On November 8, 2011, we held a debriefing session with senior departmental officials to discuss the findings and conclusions of this audit.

The Office of the Commissioner of Official Languages acknowledges and appreciates the excellent cooperation it received from all Industry Canada representatives during the audit.

Findings and recommendations

Objective 1

Ensure that Industry Canada has established a governance framework for the implementation of Part VII of the Official Languages Act.

Internal policies

Internal policies and guidelines are important elements in a governance framework, so that all members of an organization share the same vision and follow the same rules. Industry Canada does not have an official languages policy specific to its Part VII activities. However, the Department does have an integrated official languages plan that covers Parts IV, V, VI and VII of the Official Languages Act. This three-year plan (2011–2014) was recently approved by the Deputy Minister. It contains sections on managing the action plan and a series of activities, anticipated results and performance measures for the abovementioned parts of the Act. It states the importance of executive leadership in achieving the plan's objectives and clearly sets out the accountability obligations of various executives to achieve the desired results.

While this approach highlights the interactions between the different parts of the Act and ensures accountability in its implementation, there would be an advantage to support this plan by developing an official languages policy that brings together many elements in other existing documents. An integrated policy would allow the Department to contextualize its official languages work, including Part VII, and to clearly express the values and benefits of implementing the Act at Industry Canada. In the document that outlines its integrated official languages awareness campaign, Industry Canada's key message is that "linguistic duality is a key competitive advantage that can strengthen Canada's economic growth …" This kind of message would be quite appropriate in an introduction or a preamble to a policy. The policy should also outline the uniqueness of different parts of the Act and the links between them so as to avoid any ambiguity in understanding the objectives of each part. In addition, the policy could reiterate some of the concepts from the integrated plan, such as the importance of executive leadership.

Recommendation 1

The Commissioner of Official Languages recommends that Industry Canada establish an integrated official languages policy (including Part VII) that is specific to its activities, in order to underpin the Department's implementation of the Official Languages Act and emphasize the values, benefits, interactions and scope of the different parts of the Act. Industry Canada must communicate the new policy to all concerned parties.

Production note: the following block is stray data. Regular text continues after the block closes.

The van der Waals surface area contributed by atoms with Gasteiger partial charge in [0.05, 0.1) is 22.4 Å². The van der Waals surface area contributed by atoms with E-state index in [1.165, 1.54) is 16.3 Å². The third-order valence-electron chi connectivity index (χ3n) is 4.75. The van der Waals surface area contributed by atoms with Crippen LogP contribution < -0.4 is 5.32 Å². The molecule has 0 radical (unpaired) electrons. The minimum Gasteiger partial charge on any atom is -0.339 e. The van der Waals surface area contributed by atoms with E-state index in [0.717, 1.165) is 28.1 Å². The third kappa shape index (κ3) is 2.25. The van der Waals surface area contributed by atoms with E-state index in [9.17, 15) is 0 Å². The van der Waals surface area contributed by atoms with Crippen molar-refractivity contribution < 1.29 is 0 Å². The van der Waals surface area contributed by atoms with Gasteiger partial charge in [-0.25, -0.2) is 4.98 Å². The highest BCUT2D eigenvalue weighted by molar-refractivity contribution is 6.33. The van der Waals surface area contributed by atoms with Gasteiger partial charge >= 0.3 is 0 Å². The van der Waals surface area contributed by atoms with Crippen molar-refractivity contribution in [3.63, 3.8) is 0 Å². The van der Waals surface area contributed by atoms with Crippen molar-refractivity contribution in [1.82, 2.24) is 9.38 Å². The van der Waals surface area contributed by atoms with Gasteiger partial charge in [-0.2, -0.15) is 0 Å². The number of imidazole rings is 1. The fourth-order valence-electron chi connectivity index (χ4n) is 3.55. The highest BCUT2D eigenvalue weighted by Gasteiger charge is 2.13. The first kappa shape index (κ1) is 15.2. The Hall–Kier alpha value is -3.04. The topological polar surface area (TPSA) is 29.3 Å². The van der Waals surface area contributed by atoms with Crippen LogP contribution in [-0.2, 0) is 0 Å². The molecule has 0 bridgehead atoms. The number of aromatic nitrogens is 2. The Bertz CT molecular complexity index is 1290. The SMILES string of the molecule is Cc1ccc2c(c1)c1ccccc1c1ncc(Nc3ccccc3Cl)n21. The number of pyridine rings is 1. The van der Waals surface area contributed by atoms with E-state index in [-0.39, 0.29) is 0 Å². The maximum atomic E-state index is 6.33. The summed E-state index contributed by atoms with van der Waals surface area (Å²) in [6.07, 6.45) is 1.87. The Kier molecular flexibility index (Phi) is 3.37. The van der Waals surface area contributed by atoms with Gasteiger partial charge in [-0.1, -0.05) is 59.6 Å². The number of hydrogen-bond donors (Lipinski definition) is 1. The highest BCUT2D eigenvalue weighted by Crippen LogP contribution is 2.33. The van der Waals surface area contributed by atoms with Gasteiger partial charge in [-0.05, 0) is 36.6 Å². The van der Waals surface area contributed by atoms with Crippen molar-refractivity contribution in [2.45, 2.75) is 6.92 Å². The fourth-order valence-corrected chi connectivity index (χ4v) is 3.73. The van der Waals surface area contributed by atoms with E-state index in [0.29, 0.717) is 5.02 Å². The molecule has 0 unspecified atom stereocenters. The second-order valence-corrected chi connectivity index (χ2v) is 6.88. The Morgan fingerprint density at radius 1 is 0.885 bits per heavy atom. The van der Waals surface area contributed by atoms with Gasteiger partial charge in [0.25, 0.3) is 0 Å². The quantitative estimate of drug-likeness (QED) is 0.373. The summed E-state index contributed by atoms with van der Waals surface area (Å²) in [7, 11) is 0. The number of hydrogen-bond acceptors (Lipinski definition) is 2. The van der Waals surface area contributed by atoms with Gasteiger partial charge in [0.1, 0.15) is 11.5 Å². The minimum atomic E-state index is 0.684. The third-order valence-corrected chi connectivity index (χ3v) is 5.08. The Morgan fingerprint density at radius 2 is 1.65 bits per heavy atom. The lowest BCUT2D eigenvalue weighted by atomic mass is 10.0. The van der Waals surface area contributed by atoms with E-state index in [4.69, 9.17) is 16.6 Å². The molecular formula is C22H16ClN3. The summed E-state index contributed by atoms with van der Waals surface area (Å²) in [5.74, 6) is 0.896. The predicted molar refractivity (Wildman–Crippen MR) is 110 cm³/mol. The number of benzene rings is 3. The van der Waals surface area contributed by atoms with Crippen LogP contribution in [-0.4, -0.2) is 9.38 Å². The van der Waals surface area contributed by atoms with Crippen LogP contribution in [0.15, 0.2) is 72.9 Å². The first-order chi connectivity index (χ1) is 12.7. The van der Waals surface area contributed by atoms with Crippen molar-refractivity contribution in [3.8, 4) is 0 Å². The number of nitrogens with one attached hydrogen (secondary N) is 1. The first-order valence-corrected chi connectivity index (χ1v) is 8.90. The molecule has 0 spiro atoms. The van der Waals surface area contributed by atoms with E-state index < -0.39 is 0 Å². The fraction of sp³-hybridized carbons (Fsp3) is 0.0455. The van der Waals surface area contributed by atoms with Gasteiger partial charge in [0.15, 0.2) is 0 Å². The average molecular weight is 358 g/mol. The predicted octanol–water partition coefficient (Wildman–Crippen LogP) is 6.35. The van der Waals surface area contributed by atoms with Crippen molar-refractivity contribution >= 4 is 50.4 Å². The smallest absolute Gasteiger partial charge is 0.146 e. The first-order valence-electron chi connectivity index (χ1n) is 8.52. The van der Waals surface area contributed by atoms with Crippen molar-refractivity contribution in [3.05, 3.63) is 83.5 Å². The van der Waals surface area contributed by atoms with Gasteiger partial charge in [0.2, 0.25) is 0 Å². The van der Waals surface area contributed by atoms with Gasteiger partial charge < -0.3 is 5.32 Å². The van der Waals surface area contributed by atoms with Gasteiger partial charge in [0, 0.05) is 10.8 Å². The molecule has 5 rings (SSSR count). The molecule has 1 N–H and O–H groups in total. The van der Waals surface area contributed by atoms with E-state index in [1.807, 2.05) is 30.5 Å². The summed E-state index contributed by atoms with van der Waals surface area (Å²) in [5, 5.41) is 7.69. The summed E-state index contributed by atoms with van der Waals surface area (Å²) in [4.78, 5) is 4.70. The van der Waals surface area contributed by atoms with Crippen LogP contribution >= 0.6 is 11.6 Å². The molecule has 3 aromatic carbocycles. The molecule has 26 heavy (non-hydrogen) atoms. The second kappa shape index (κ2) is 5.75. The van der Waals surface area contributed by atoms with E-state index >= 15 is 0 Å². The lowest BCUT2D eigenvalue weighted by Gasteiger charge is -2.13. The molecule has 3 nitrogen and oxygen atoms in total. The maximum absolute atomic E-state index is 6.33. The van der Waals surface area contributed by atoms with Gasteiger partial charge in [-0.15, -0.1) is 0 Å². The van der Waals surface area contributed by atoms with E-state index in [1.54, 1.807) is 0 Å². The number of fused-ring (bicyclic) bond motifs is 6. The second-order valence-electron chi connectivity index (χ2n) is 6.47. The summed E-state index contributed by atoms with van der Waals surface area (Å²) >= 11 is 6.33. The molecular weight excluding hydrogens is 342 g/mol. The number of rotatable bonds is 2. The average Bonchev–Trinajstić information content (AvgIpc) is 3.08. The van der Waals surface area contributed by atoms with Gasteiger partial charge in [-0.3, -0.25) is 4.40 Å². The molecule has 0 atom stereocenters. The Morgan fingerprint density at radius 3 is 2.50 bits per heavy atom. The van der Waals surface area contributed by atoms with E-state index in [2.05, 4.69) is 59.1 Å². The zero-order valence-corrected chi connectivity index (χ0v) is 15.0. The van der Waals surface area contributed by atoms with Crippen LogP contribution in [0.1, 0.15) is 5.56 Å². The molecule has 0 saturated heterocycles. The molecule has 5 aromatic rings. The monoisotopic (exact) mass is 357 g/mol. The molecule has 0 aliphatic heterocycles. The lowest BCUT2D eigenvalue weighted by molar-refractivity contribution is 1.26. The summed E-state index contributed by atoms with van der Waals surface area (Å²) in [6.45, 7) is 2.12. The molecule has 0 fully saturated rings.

FedNor has policies and directives on official languages requirements in a more operational context. We learned that the Policy Bulletin on services provided by the CFDCs is currently being revised, and that FedNor is in the process of finalizing a new official languages policy for contribution agreements involving the Northern Ontario Development Program (NODP) and EDI. In both cases, while the focus is on Part IV of the Act with regard to service delivery in both official languages, often by third parties such as CFDCs, FedNor is showing its willingness to include points that are likely to fall under Part VII, such as the following statement: "Consult OLMCs to determine their needs and priorities and ensure that these are taken into account when planning the proposed project or activity."

Accountability structure

During our meetings with Industry Canada, we learned that the Department had focused on improving its departmental accountability structure for section 41. Several points were brought to our attention. First, an assistant deputy minister had been appointed as the Department's official languages champion for Part VII. The champion is supported by a regional operations team working on Part VII. This team comprises a director general and a Part VII coordination unit that consists of two managers and senior officers. Second, in recent years, Part VII issues have been a regular item on the agenda of the departmental management committee, which is chaired by the Deputy Minister. Questions related to the DesRochers ruling, the use of the Official Languages Filter, the integrated action plan and the EDI have been raised. Third, the Part VII coordination unit has established an internal discussion network on official languages that brings together representatives of each sector of the Department to address issues related to the implementation of the Official Languages Act. Several managers emphasized the usefulness of this discussion forum, which keeps them up to date on Part VII issues and helps them manage their official languages operations more effectively. The Part VII coordination unit also intervened in various departmental sectors to handle Part VII issues. We found this to be the case for the development of Canada's Federal Tourism Strategy, where OLMCs were associated with commitments related to this strategy.